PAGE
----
- £54m per annum to safeguard the UK angling and tourism industry, by looking after fresh water fish stocks. The total value of recreational fishing is estimated at £2.7 billion per annum in the UK. In addition, the market value of fishing rights is estimated at over £3 billion. This illustrates the scale of industry at risk via stock depletion, due to diminished impacts amongst clubs and wider tourism effects – thus the maximum potential impact relating to positive intervention to sustain stocks. While the exact rate of population level effects is unknown, based on an annual 5% reduction (and a 40% contribution to this figure by Exeter University) Exeter's potential attributable impact is estimated at up to £54m per annum of safeguarded activity.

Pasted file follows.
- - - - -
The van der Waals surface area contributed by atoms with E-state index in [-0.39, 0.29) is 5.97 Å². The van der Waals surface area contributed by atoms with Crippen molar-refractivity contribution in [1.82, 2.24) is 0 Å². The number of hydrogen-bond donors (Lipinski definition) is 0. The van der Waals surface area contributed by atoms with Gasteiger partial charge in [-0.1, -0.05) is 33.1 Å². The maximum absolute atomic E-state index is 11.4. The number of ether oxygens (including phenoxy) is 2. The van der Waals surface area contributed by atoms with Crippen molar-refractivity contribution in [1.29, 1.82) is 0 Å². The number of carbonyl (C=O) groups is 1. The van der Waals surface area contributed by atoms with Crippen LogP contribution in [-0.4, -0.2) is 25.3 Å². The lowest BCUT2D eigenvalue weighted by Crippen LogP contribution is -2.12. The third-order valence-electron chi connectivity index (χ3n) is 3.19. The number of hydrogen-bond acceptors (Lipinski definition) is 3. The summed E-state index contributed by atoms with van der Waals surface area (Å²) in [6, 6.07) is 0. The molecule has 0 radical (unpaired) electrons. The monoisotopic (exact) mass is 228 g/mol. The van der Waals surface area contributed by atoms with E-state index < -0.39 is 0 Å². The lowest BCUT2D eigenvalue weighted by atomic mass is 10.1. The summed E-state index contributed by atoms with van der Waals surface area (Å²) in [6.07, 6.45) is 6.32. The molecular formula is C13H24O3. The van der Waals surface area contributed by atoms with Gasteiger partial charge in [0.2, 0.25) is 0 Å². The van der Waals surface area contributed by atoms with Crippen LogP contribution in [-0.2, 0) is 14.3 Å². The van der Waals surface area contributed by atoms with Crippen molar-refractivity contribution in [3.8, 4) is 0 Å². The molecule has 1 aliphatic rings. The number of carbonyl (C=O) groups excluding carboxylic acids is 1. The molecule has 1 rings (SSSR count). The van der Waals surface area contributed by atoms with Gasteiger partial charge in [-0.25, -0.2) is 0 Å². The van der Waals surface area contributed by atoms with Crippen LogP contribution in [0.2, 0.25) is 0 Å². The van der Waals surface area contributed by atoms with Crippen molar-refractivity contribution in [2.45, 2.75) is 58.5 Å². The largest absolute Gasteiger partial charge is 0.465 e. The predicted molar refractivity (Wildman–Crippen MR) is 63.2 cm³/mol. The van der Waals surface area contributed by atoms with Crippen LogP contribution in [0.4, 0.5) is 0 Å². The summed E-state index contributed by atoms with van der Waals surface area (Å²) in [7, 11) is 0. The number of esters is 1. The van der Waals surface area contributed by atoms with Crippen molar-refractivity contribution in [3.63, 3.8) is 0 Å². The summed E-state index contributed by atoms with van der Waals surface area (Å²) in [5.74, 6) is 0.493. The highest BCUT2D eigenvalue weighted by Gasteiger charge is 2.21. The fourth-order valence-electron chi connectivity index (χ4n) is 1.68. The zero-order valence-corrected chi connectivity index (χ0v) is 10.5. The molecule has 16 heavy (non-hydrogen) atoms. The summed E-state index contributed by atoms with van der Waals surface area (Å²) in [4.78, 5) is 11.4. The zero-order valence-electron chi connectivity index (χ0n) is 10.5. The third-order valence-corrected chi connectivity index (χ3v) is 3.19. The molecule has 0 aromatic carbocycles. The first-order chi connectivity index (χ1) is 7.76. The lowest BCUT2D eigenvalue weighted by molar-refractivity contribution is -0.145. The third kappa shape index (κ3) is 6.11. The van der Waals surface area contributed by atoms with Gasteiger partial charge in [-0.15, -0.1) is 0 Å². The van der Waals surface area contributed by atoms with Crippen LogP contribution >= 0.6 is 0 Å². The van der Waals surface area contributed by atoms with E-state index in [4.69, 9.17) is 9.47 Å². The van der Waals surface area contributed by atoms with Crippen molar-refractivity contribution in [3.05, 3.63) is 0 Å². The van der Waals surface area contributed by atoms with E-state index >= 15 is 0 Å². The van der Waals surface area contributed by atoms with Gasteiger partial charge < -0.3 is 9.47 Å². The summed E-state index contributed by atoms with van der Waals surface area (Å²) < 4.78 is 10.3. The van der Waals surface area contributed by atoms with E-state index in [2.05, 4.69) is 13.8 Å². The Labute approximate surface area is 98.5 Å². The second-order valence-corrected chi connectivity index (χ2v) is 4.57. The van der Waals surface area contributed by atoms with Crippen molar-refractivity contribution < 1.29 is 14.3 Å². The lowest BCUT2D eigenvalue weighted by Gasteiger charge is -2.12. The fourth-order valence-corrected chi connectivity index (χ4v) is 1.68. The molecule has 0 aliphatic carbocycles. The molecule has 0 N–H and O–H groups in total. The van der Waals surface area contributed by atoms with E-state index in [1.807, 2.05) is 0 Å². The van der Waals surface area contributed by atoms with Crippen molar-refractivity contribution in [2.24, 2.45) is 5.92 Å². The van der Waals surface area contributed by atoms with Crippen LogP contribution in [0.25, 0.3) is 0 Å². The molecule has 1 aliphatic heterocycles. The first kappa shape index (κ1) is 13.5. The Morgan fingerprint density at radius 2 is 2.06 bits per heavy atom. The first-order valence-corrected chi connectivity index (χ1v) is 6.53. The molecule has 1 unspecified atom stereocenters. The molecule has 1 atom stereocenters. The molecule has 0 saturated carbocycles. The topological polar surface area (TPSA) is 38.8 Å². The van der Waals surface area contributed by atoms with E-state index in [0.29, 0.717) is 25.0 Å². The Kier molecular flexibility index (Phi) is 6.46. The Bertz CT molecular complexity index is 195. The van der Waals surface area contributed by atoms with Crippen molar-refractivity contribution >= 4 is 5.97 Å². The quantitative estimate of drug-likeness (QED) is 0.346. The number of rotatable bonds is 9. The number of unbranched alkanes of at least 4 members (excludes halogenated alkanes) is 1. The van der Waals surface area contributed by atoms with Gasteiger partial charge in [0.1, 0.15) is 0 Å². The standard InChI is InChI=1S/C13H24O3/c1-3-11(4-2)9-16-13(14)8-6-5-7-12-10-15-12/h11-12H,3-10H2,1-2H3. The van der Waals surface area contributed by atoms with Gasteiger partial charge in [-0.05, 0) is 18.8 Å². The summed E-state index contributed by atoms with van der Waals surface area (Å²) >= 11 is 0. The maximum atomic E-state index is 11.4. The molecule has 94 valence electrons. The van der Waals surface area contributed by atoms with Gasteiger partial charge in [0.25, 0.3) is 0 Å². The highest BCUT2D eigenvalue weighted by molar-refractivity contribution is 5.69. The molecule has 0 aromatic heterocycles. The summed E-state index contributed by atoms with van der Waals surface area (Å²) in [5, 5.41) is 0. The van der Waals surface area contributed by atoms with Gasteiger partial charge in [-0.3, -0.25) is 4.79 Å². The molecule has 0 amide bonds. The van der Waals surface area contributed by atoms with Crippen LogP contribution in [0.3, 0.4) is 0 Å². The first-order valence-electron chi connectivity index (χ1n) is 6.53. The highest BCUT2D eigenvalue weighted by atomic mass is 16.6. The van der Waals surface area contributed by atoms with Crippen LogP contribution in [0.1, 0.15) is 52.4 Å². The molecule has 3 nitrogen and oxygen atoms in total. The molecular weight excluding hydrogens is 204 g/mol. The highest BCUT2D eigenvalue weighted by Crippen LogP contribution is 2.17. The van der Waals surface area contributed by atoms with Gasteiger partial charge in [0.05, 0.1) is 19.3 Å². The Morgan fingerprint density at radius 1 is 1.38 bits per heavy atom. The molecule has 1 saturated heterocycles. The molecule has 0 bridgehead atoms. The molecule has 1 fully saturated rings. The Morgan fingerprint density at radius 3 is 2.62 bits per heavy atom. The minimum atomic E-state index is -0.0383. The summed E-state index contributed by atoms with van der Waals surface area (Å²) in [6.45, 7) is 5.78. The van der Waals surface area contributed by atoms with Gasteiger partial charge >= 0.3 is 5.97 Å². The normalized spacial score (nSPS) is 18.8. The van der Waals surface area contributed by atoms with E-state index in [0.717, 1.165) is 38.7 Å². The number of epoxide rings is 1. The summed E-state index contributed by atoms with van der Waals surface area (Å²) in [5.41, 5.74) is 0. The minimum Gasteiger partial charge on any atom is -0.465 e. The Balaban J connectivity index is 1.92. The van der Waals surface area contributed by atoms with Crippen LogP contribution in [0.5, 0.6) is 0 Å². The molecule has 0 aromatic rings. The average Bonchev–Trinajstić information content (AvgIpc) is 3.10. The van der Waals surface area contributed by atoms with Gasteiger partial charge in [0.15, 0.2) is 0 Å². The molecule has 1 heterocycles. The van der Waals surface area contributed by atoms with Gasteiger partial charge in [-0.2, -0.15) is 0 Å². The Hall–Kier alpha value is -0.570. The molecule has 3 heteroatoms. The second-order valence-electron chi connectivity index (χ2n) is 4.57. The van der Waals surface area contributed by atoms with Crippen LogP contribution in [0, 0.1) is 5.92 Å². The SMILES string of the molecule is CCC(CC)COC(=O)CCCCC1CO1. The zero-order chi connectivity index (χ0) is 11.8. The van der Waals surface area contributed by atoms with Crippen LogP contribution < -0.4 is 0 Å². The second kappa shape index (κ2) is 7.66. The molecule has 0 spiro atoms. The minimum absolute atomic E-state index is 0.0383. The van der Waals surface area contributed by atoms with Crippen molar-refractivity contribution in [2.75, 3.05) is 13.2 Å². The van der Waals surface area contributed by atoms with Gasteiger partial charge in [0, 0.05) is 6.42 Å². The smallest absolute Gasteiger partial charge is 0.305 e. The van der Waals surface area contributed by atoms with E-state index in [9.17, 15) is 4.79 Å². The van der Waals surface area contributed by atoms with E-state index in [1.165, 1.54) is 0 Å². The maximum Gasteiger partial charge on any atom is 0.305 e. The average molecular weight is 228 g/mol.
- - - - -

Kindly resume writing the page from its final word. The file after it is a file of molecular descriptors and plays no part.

This research also strengthens the link between water pollution and rising male fertility problems. Collaborative research by the University of Exeter, Brunel University, the University of Reading and the Centre for Ecology & Hydrology, showed for the first time how a group of testosterone-blocking chemicals is finding its way into UK rivers, affecting wildlife and perhaps even humans. The research was supported by the Natural Environment Research Council and was published in the journal Environmental Health Perspectives.